Monday, October 28, 2013
I thought you might like to see the cover of my book. It will be coming out by a new imprint, Oak Tree Press in April. It's been wonderful to experience more people coming on board with my project, which started out as me alone, at my desk, writing words. Then it was me and my agent. The project became ours. Now it's me, my agent, my editors and publishers and the designers of the cover, and ultimately it will belong to all of us together - all those who worked on it, as well as our readers.
Saturday, October 26, 2013
|from Kenneth Patchen's book Hallelujah Anyway|
I teach at a community college, where in addition to taking classes, many students have not just one job, but two. They also often speak two or even three languages. They are busy people, communicating on many levels in many different ways. In fact, we're all busy here in Greater Washington DC - busy being busy and keeping in touch and communicating, making sure we don't miss anything important.
But this week, something happened in one of my classes which has never happened before. "It keeps ringing," one of my students said.
"I'm sorry?" I asked.
He handed me his cellphone, smiling. "My phone is distracting me. Can you just keep it until after class?"
"Can you take mine too," asked another. So I took their cell phones and put them on my desk.
"Thanks," they said. It was unprecedented.
Maybe in trying so hard not to miss things, we are missing the present moment. We are endlessly distracted - so connected that we become disconnected. My students had realized this, and of their own volition, were trying to be more focused.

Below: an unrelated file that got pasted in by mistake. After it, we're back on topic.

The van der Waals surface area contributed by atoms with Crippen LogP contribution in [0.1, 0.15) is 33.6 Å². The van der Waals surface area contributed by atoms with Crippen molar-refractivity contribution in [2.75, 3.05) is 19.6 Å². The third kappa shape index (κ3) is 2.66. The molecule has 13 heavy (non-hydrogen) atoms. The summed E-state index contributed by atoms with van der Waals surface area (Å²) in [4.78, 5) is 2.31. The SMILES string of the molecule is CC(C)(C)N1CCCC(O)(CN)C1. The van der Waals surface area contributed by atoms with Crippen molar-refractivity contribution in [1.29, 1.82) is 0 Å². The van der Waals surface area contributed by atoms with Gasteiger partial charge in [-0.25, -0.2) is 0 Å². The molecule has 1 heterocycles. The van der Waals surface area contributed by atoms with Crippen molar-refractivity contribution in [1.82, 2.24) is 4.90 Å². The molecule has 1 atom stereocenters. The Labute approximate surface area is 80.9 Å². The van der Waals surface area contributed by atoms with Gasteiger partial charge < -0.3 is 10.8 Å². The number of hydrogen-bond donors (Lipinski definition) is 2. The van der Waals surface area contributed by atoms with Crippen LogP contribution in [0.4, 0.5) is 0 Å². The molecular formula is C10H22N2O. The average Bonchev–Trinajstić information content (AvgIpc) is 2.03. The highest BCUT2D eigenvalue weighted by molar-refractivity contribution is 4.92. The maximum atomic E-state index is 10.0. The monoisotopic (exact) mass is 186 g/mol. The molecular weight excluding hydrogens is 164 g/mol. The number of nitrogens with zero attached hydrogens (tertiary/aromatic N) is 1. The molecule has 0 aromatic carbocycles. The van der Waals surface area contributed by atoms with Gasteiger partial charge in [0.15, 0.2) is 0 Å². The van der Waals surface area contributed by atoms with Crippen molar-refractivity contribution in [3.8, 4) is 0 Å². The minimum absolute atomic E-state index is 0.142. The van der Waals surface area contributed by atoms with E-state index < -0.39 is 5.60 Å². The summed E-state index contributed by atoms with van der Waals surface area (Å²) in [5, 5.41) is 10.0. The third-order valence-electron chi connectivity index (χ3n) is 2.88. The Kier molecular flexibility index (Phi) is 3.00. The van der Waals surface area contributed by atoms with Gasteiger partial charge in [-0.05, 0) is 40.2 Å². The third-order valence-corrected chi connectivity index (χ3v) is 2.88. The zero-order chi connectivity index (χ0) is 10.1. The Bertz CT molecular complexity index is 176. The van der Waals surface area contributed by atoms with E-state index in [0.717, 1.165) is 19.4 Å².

I frequently point out that it will be difficult to write good papers, if at the same time as writing they are text messaging, checking facebook, IM-ing their friends, and constantly pulled from the task at hand. It's as if your brain can never experience a steady stream of thought heading in one direction. Perhaps this is why the most productive writing often takes place in the classroom itself- especially in writing exercises, when the room is silent for ten long minutes, and they are writing by hand in their notebooks.
Undivided attention. Wow. How many people have the luxury to pay undivided attention - or to receive someone's undivided attention these days?
This reminds me of Freddy.
My friend Freddy was a retired colonel and a journalist writing on international security matters when we met in Brussels several years ago. Being old, and also very disciplined, he had figured out something important about time. "I am seventy-seven years old," he told me once, "and every minute counts."